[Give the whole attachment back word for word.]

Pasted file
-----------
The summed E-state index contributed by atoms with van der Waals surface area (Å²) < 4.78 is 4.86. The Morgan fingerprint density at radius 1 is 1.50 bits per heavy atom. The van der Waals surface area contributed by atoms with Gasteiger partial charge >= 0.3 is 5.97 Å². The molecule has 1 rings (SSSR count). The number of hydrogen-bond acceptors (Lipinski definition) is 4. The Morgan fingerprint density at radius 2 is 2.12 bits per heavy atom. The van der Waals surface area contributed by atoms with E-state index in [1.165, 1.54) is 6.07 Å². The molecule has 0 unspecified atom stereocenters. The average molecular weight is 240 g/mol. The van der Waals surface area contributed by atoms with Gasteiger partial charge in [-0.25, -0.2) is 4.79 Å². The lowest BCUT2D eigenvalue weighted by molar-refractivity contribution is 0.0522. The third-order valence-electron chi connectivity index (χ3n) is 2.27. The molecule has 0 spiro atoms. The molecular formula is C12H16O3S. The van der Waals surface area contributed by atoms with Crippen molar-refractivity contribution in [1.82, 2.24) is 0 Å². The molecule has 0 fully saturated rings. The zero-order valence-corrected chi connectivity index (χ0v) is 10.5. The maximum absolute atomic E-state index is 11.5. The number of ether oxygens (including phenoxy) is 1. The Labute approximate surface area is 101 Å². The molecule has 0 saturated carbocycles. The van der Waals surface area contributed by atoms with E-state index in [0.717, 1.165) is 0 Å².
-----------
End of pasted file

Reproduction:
The summed E-state index contributed by atoms with van der Waals surface area (Å²) < 4.78 is 4.86. The Morgan fingerprint density at radius 1 is 1.50 bits per heavy atom. The van der Waals surface area contributed by atoms with Gasteiger partial charge >= 0.3 is 5.97 Å². The molecule has 1 rings (SSSR count). The number of hydrogen-bond acceptors (Lipinski definition) is 4. The Morgan fingerprint density at radius 2 is 2.12 bits per heavy atom. The van der Waals surface area contributed by atoms with E-state index in [1.165, 1.54) is 6.07 Å². The molecule has 0 unspecified atom stereocenters. The average molecular weight is 240 g/mol. The van der Waals surface area contributed by atoms with Gasteiger partial charge in [-0.25, -0.2) is 4.79 Å². The lowest BCUT2D eigenvalue weighted by molar-refractivity contribution is 0.0522. The third-order valence-electron chi connectivity index (χ3n) is 2.27. The molecule has 0 spiro atoms. The molecular formula is C12H16O3S. The van der Waals surface area contributed by atoms with Crippen molar-refractivity contribution in [1.82, 2.24) is 0 Å². The molecule has 0 fully saturated rings. The zero-order valence-corrected chi connectivity index (χ0v) is 10.5. The maximum absolute atomic E-state index is 11.5. The number of ether oxygens (including phenoxy) is 1. The Labute approximate surface area is 101 Å². The molecule has 0 saturated carbocycles. The van der Waals surface area contributed by atoms with E-state index in [0.717, 1.165) is 0 Å².